Respiratory syncytial virus (RSV) is the single most important cause of serious lower respiratory tract infections in young children, yet no highly effective treatment or vaccine is available. In the present study, we investigated the effect of prophylactic treatment with the intact and F(ab')2 forms of an anti-G protein monoclonal antibody (MAb), 131-2G, on the humoral and cellular adaptive immune responses to RSV rA2-line19F (r19F) challenge in BALB/c mice. The F(ab')2 form of 131-2G does not decrease virus replication, but intact 131-2G does. The serum specimens for antibodies and spleen cells for memory T cell responses to RSV antigens were analyzed at 30, 45, 75, and 95 days postinfection (p.i.) with or without prior treatment with 131-2G. The ratios of Th2 to Th1 antibody isotypes at each time p.i indicated that both forms of MAb 131-2G shifted the subclass response from a Th2 (IgG1 and IgG2b) to a Th1 (IgG2A) bias. The ratio of IgG1 to IgG2A antibody titer was 3-fold to 10-fold higher for untreated than MAb-treated mice. There was also some increase in IgG (22% ± 13% increase) and neutralization (32% increase) in antibodies with MAb 131-2G prophylaxis at 75 days p.i. Treatment with 131-2G significantly (P ≤ 0.001) decreased the percentage of interleukin-4 (IL-4)-positive CD4 and CD8 cells in RSV-stimulated spleen cells at all times p.i., while the percentage of interferon gamma (IFN-γ) T cells significantly (P ≤ 0.001) increased ≥ 75 days p.i. The shift from a Th2- to a Th1-biased T cell response in treated compared to untreated mice likely was directed by the much higher levels of T-box transcription factor (T-bet) (≥ 45% versus <10%) in CD4 and CD8 T cells and lower levels of Gata-3 (≤ 2% versus ≥ 6%) in CD4 T cells in peptide-stimulated, day 75 p.i. spleen cells. These data show that the RSV G protein affects both humoral and cellular adaptive immune responses, and induction of 131-2G-like antibodies might improve the safety and long-term efficacy of an RSV vaccine.
The data in this report suggest that the RSV G protein not only contributes to disease but also dampens the host immune response to infection. Both effects of G likely contribute to difficulties in achieving an effective vaccine. The ability of MAb 131-2G to block these effects of G suggests that inducing antibodies similar to 131-2G should prevent disease and enhance the adaptive immune response with later RSV infection. The fact that 131-2G binds to the 13-amino-acid region conserved among all strains and that flanking sequences are conserved within group A or group B strains simplifies the task of developing a vaccine to induce 131-2G-like antibodies. If our findings in mice apply to humans, then including the 131-2G binding region of G in a vaccine should improve its safety and efficacy.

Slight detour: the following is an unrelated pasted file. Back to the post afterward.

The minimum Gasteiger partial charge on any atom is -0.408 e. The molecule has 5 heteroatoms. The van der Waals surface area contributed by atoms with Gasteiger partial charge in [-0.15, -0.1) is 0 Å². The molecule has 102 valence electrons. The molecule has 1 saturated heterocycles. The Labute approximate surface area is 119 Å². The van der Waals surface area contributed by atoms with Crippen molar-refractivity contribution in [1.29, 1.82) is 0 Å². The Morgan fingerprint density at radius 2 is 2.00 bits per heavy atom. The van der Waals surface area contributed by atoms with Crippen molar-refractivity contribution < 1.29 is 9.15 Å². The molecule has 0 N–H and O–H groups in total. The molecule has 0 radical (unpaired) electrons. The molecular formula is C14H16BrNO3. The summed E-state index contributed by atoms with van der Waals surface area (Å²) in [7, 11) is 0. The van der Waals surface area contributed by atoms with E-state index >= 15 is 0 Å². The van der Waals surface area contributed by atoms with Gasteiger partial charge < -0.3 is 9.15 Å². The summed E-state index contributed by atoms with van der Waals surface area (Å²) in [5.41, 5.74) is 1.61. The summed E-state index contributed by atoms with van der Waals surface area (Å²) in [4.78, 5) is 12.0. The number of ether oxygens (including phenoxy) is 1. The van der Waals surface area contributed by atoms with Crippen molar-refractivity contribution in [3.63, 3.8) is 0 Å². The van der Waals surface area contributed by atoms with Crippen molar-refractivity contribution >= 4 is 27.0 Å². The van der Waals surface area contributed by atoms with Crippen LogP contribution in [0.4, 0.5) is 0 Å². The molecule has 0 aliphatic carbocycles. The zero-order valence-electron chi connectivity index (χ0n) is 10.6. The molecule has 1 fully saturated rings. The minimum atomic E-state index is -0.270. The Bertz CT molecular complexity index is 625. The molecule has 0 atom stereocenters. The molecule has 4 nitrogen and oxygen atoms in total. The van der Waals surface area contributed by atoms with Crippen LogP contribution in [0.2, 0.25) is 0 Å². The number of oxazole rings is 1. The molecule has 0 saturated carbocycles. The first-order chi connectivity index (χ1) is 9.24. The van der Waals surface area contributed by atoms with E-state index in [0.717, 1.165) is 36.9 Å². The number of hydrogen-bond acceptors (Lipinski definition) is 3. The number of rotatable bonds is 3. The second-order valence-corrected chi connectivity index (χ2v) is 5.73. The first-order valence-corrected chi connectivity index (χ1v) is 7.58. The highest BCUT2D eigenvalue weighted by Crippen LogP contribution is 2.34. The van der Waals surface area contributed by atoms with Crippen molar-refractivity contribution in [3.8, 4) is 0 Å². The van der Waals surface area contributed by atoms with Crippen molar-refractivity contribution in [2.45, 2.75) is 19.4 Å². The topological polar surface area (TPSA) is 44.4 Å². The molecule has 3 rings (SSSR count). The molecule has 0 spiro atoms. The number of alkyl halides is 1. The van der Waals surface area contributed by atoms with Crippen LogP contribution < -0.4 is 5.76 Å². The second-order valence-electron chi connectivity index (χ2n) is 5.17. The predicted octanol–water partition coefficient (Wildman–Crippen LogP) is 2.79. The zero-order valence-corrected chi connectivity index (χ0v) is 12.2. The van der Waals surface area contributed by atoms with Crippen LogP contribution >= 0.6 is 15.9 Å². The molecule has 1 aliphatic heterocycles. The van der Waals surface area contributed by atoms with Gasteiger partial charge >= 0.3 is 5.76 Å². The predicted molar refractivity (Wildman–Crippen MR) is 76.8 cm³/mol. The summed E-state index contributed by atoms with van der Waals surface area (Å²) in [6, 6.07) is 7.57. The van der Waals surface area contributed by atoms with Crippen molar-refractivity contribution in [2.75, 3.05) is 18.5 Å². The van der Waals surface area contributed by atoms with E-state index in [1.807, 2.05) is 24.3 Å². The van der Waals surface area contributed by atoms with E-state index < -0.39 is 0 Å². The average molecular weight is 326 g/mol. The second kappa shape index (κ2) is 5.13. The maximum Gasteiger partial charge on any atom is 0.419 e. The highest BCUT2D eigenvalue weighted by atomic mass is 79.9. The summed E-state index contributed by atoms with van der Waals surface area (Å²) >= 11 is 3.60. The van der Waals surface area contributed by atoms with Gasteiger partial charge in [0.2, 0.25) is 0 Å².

Journal of Virology 08/2014; 88(18). DOI:10.1128/JVI.01503-14 · 4.44 Impact Factor
[Show abstract][Hide abstract] ABSTRACT: Respiratory syncytial virus (RSV) is a leading pediatric pathogen that is responsible for a majority of infant hospitalizations due to viral disease. Despite its clinical importance, no vaccine prophylaxis against RSV disease or effective antiviral therapeutic is available. In this study, we established a robust high-throughput drug screening protocol by using a recombinant RSV reporter virus to expand the pool of RSV inhibitor candidates. Mechanistic characterization revealed that a potent newly identified inhibitor class blocks viral entry through specific targeting of the RSV fusion (F) protein. Resistance against this class was induced and revealed overlapping hotspots with diverse, previously identified RSV entry blockers at different stages of preclinical and clinical development. A structural and biochemical assessment of the mechanism of unique, broad RSV cross-resistance against structurally distinct entry inhibitors demonstrated that individual escape hotspots are located in immediate physical proximity in the metastable conformation of RSV F and that the resistance mutations lower the barrier for prefusion F triggering, resulting in an accelerated RSV entry kinetics. One resistant RSV recombinant remained fully pathogenic in a mouse model of RSV infection. By identifying molecular determinants governing the RSV entry machinery, this study spotlights a molecular mechanism of broad RSV resistance against entry inhibition that may affect the impact of diverse viral entry inhibitors presently considered for clinical use and outlines a proactive design for future RSV drug discovery campaigns.
Proceedings of the National Academy of Sciences 08/2014; 111(33). DOI:10.1073/pnas.1405198111 · 9.67 Impact Factor
[Show abstract][Hide abstract] ABSTRACT: RNA viruses are capable of rapid spread and severe or potentially lethal disease in both animals and humans. The development of reverse genetics systems for manipulation and study of RNA virus genomes has provided platforms for designing and optimizing viral mutants for vaccine development. Here, we review the impact of RNA virus reverse genetics systems on past and current efforts to design effective and safe viral therapeutics and vaccines.